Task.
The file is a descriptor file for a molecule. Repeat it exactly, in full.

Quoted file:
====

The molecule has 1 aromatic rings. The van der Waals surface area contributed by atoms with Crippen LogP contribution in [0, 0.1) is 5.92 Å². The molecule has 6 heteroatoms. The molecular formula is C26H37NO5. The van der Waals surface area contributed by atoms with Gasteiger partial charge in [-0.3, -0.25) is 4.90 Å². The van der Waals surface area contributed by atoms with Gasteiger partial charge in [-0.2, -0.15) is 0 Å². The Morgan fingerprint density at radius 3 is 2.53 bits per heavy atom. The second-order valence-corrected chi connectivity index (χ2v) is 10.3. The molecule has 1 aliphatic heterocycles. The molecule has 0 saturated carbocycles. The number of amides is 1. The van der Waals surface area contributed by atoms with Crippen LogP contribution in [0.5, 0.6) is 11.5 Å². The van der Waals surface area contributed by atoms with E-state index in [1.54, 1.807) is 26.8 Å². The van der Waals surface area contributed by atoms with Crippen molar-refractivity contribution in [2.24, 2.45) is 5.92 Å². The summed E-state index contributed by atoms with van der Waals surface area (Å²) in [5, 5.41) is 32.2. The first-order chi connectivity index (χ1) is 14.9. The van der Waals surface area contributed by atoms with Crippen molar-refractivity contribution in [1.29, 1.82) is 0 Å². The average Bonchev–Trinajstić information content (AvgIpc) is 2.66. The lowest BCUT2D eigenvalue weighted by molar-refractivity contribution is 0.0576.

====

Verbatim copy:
The molecule has 1 aromatic rings. The van der Waals surface area contributed by atoms with Crippen LogP contribution in [0, 0.1) is 5.92 Å². The molecule has 6 heteroatoms. The molecular formula is C26H37NO5. The van der Waals surface area contributed by atoms with Gasteiger partial charge in [-0.3, -0.25) is 4.90 Å². The van der Waals surface area contributed by atoms with Gasteiger partial charge in [-0.2, -0.15) is 0 Å². The Morgan fingerprint density at radius 3 is 2.53 bits per heavy atom. The second-order valence-corrected chi connectivity index (χ2v) is 10.3. The molecule has 1 aliphatic heterocycles. The molecule has 0 saturated carbocycles. The number of amides is 1. The van der Waals surface area contributed by atoms with Crippen LogP contribution in [0.5, 0.6) is 11.5 Å². The van der Waals surface area contributed by atoms with E-state index in [1.54, 1.807) is 26.8 Å². The van der Waals surface area contributed by atoms with Crippen molar-refractivity contribution in [2.24, 2.45) is 5.92 Å². The summed E-state index contributed by atoms with van der Waals surface area (Å²) in [5, 5.41) is 32.2. The first-order chi connectivity index (χ1) is 14.9. The van der Waals surface area contributed by atoms with Crippen molar-refractivity contribution in [1.29, 1.82) is 0 Å². The average Bonchev–Trinajstić information content (AvgIpc) is 2.66. The lowest BCUT2D eigenvalue weighted by molar-refractivity contribution is 0.0576.